From August 1999 to November 2002, 10 patients with advanced breast cancer whose tumors overexpressed HER-2 (defined as a HercepTest score of 3+; Dako, Carpinteria, CA, USA), and with both ER and PgR negative were treated with weekly trastuzumab (Herceptin; Hoffman La-Roche, Basel, Switzerland) at a weekly dosage of 2 mg/kg intravenously (after an initial loading dose of 4 mg/kg) plus chemotherapy. Paclitaxel (Taxol®; Bristol-Myers Squibb Company, Princeton, NJ, USA) at a weekly dosage of 90 mg/m2 intravenously, for three consecutive weeks every 4 weeks, was given to nine patients; the tenth patient received vinorelbine (Navelbine®; Pierre Fabre Pharma-30, Pierre Fabre Medicament-F-2849) at a weekly dosage of 20 mg/m2 per week intravenously, for three consecutive weeks every 4 weeks.

Chemotherapy started concomitantly with trastuzumab in seven patients and, after evidence of progression, to trastuzumab alone in three patients. Tumor tissue for immunohistochemical analysis was obtained from all patients at baseline and after a median period of 9 weeks (range 3 to 37 weeks) of treatment with trastuzumab, with or without chemotherapy. All samples were processed and read in the same laboratory.

Basal evaluations were assessed on primary tumors in four patients and on metastatic sites in six (skin in four patients, pleura in one, liver in one). Tumor immunohistochemical reassessment was performed on the primary tumor in one patient, on the metastatic skin tissue in seven and on other metastatic sites in the remaining two (pleura in one, ovary in one) (Table 1).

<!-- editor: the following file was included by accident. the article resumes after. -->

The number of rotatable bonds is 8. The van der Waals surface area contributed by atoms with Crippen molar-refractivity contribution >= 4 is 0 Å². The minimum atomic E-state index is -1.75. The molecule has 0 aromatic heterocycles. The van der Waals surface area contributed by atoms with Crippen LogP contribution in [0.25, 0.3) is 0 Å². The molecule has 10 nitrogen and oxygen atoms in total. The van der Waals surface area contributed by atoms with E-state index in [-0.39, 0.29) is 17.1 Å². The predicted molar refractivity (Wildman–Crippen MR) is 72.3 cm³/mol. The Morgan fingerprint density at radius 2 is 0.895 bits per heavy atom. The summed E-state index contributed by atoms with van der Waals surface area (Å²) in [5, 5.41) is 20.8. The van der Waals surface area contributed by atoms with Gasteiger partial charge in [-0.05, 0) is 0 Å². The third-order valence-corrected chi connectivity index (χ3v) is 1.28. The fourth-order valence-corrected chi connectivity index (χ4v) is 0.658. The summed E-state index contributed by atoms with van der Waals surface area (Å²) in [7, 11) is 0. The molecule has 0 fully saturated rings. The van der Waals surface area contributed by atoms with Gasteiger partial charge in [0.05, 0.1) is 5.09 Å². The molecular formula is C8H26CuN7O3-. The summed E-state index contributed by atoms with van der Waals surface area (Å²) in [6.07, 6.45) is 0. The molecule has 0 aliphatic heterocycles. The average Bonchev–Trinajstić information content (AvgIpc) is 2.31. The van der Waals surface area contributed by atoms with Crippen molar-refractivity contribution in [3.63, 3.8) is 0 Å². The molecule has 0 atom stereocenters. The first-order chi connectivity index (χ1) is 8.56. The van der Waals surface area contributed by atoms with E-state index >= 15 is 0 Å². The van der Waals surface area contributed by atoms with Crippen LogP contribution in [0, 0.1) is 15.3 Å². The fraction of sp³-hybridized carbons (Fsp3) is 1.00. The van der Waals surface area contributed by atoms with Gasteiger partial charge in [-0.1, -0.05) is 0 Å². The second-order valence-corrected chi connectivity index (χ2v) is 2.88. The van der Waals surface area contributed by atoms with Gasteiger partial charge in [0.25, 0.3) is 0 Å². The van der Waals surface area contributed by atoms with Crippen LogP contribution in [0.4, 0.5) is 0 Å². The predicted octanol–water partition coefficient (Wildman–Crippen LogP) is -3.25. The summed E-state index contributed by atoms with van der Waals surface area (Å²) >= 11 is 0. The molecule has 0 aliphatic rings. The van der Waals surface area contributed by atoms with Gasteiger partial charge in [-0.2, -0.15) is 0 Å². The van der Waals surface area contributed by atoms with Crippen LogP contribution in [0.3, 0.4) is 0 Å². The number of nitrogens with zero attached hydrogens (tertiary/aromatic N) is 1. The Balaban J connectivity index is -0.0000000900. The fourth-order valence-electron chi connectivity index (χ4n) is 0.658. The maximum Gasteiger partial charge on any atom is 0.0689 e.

Table 1

Patients' characteristics

Patient

Baseline evaluation

After treatment

 

ER, %

PgR, %

HER2, % (score)

First assessment

Time A

Chemotherapy

Time B

Second assessment

ER, %

PgR, %

HER2, % (score)

HT

Clinical response

1

0

0

80 (3+)

Skin

20

Paclitaxel

9

Skin

10

0

70 (3+)

No

PR

2

0

0

70 (3+)

Pleura

87

Paclitaxel

11

Pleura

0

0

75 (3+)

No

SD

3

0

0

90 (3+)

Skin

8

Nonea

4

Skin

0

0

90 (3+)

No

PR

4

0

0

40 (3+)

Skin

31

Paclitaxel

9

Skin

0

0

90 (3+)

No

PD

5

0

0

90 (3+)

Liver

5

Nonea

12

Ovary

50

40

80 (3+)

Yes

PD

6

0

0

95 (3+)

Breast

2

Paclitaxel

37

Breast

20

0

90 (3+)

Yes

PR

7

0

0

80 (3+)

Skin

64

Nonea

4

Skin

0

0

95 (3+)

No

PR

8

0

0

90 (3+)

Lung

2

Paclitaxel

4

Skin

0

0

90 (3+)

No

SD

9

0

0

80 (3+)

Skin

51

Paclitaxel

22

Skin

0

0

40 (2+)

No

PR

10

0

0

90 (3+)

Skin

17

Vinorelbine

3

Skin

0

0

90 (3+)

No

PR